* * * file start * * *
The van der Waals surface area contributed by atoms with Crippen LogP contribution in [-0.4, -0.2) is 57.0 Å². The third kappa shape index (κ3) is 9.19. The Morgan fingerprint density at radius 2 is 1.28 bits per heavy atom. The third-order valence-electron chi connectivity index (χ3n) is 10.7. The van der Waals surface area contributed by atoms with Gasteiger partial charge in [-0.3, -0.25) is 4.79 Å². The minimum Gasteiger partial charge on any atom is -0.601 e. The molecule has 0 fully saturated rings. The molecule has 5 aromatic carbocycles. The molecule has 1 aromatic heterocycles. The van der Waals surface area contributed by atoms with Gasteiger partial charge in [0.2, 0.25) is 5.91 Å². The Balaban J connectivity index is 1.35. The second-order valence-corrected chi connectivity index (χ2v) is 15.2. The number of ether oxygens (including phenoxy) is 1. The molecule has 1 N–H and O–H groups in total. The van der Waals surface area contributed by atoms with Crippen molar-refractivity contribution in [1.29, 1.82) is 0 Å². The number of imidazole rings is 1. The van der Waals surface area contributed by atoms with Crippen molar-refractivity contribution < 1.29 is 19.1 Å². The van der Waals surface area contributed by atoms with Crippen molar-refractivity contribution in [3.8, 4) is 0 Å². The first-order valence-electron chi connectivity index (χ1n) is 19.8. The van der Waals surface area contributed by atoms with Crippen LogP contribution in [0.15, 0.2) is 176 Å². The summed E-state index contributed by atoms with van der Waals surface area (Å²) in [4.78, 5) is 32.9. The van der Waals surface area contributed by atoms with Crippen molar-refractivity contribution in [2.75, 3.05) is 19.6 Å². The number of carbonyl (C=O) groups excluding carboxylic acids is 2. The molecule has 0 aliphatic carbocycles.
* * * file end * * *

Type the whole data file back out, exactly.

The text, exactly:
The van der Waals surface area contributed by atoms with Crippen LogP contribution in [-0.4, -0.2) is 57.0 Å². The third kappa shape index (κ3) is 9.19. The Morgan fingerprint density at radius 2 is 1.28 bits per heavy atom. The third-order valence-electron chi connectivity index (χ3n) is 10.7. The van der Waals surface area contributed by atoms with Gasteiger partial charge in [-0.3, -0.25) is 4.79 Å². The minimum Gasteiger partial charge on any atom is -0.601 e. The molecule has 0 fully saturated rings. The molecule has 5 aromatic carbocycles. The molecule has 1 aromatic heterocycles. The van der Waals surface area contributed by atoms with Gasteiger partial charge in [0.2, 0.25) is 5.91 Å². The Balaban J connectivity index is 1.35. The second-order valence-corrected chi connectivity index (χ2v) is 15.2. The number of ether oxygens (including phenoxy) is 1. The molecule has 1 N–H and O–H groups in total. The van der Waals surface area contributed by atoms with Crippen molar-refractivity contribution in [1.29, 1.82) is 0 Å². The number of imidazole rings is 1. The van der Waals surface area contributed by atoms with Crippen molar-refractivity contribution < 1.29 is 19.1 Å². The van der Waals surface area contributed by atoms with Crippen molar-refractivity contribution in [3.8, 4) is 0 Å². The first-order valence-electron chi connectivity index (χ1n) is 19.8. The van der Waals surface area contributed by atoms with Crippen LogP contribution in [0.15, 0.2) is 176 Å². The summed E-state index contributed by atoms with van der Waals surface area (Å²) in [4.78, 5) is 32.9. The van der Waals surface area contributed by atoms with Crippen molar-refractivity contribution in [2.75, 3.05) is 19.6 Å². The number of carbonyl (C=O) groups excluding carboxylic acids is 2. The molecule has 0 aliphatic carbocycles.